By Ruth Mazo Karras
Journal of the History of Sexuality, Vol. 1, No. 1 (1990)
Introduction: The sinner who became a saint always had a certain attraction for medieval Christians. A sanctified prostitute presented a paradox, for Christianity rejected any positive aspects of sexual pleasure even within marriage and considered sex outside marriage even more abominable. Nevertheless, Christianity was a religion of conversion, repetance, and forgiveneness: Christ “came not to call the righteous, but sinner to repentance” (Mar 2:17). Saints who had been sinners embodied the message that confession, contrition, and penance could wipe away the worst of sins, and saints who had been prostitutes embodied it most dramatically.
The late medieval church added few penitent saints to its calendar. By the thirteenth century, the papacy controlled the canonization process tightly and stressed a life of heroic virtue as one of the requirements for sanctity. Although there were still saints who came to holiness late in life, even a few who had led lives of sexual sin, most contemporary saints in the central and late Middle Ages were either in religious orders or lay people of virtuous life. The Golden Legend of Jacobus de Voragine, the most popular hagiographical compendium both before and after the advent of printing, emphasized virtue through the entire lives of contemporary saints. This did not wipe penitent saints off the hagiographical map, but it meant that the prostitutes and others who were venerated were those whose lives were set in the distant past.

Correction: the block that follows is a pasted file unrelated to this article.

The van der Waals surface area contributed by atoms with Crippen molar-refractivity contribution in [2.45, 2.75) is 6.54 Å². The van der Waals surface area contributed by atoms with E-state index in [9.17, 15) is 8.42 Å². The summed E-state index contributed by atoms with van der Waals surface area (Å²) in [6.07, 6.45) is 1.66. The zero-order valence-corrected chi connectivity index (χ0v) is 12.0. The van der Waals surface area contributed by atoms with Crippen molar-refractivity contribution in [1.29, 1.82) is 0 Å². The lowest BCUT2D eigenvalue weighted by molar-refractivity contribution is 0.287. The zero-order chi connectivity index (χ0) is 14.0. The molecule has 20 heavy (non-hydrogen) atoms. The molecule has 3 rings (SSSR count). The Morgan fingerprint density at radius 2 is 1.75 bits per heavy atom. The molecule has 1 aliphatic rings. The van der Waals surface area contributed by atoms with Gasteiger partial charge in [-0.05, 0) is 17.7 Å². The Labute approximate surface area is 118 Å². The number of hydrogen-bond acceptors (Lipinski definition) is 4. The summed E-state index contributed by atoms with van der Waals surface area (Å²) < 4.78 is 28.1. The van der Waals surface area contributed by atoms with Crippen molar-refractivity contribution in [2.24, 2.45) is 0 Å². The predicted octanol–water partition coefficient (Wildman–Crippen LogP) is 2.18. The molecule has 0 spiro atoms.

The prime example of the prostitute saint was Mary Magdalen, probably the most popular saint (after the Virgin Mary) in all of medieval Europe. Five other prostitute saints also appeared prominently in medieval hagiographical literature. Four of the stories – Mary of Egypt, Thais, Pelagia, and Mary the niece of Abraham – came from the literary tradition of the Vitae Patrum, tales of the desert fathers of late antiquity, and were retold throughout Europe. Afra of Augsburg was known mainly in Germany. Mary Magdelan’s story provides the key to reading all the legends and thus to an understanding of medieval prostitution, and it will be discussed following the others.
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